I mean I don't fault them for it, certainly pasting the box with a picture of the actual graphics wouldn't have done much to move those cartridges. I understand they had to spice it up a little, sell the sizzle to sell the sausage.*
But that being said, they took this:
And resolved it to this:
That . . . that is something of a jump, sir. I believe you may have misled a few purchasers of your product with that on the cover.
Combat, one of my first favorite games, committed similar sins with its rather artistic interpretation:
I can assure you, from first hand experience, that the actual game did not quite capture the excitement implied above. And by "not quite," I mean this:
Some games tried to be honest, though, and included at least a bit of the actual game on the box. The most notable example is Pac-Man:
But that juxtaposition of art and game just shows how really, truly bizarre the "narrative" is here. Seriously, what kind of drug-induced stupor led to this generational icon? A yellow thing that tries to eat a bunch of pellets, all the while being chased by ghosts, except sometimes he gets the right kind of pellet and can eat the ghosts so they turn into floating eyeballs.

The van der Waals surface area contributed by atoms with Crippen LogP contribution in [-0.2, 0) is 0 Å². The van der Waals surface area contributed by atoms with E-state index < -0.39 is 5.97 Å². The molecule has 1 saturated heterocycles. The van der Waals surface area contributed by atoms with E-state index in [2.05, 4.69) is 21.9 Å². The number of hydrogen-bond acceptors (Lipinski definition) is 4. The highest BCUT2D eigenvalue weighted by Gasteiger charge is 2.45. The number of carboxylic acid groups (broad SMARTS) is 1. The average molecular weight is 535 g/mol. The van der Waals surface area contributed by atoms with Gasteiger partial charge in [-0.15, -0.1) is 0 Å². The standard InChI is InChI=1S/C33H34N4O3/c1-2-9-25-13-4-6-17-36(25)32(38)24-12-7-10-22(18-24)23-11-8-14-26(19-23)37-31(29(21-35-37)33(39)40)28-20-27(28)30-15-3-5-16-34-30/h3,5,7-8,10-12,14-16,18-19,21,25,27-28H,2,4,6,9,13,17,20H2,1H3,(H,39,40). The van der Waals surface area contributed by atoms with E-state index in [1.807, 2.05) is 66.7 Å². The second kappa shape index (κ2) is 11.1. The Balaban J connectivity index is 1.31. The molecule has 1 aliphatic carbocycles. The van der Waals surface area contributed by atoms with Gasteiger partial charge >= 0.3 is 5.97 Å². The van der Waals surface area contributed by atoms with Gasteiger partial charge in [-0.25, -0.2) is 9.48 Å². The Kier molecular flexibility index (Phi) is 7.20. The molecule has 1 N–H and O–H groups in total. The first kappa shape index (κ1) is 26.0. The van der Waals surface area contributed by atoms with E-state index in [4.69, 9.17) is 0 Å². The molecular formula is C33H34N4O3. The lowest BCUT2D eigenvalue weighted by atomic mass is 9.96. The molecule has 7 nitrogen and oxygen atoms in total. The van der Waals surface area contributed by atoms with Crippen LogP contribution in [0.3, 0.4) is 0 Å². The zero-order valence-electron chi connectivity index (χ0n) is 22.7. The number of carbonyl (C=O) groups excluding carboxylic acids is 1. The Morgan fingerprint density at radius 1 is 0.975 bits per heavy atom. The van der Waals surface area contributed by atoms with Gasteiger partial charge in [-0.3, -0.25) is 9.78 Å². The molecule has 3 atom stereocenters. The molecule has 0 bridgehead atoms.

And sometimes there's fruit.
Pac-Man is a lot like the original "Willy Wonka and the Chocolate Factory." Only when you go back to it after years of fond memories do you realize that it was all just someone's acid trip.
Of course, no conversation of 2600 games would be complete without the most notorious (-ly bad) of them all, "E.T.". Strangely, I find this to be the most genuine box art of the era:
Just look at their faces. Those blank, droopy eyes. The hopeful, yet confused gaze. That's truth in advertising, itself
Because that's exactly what you look like while playing that game.
*"Buzz Aldrin has lost his sandwich, prepare to . . . fire a circle at some blocks."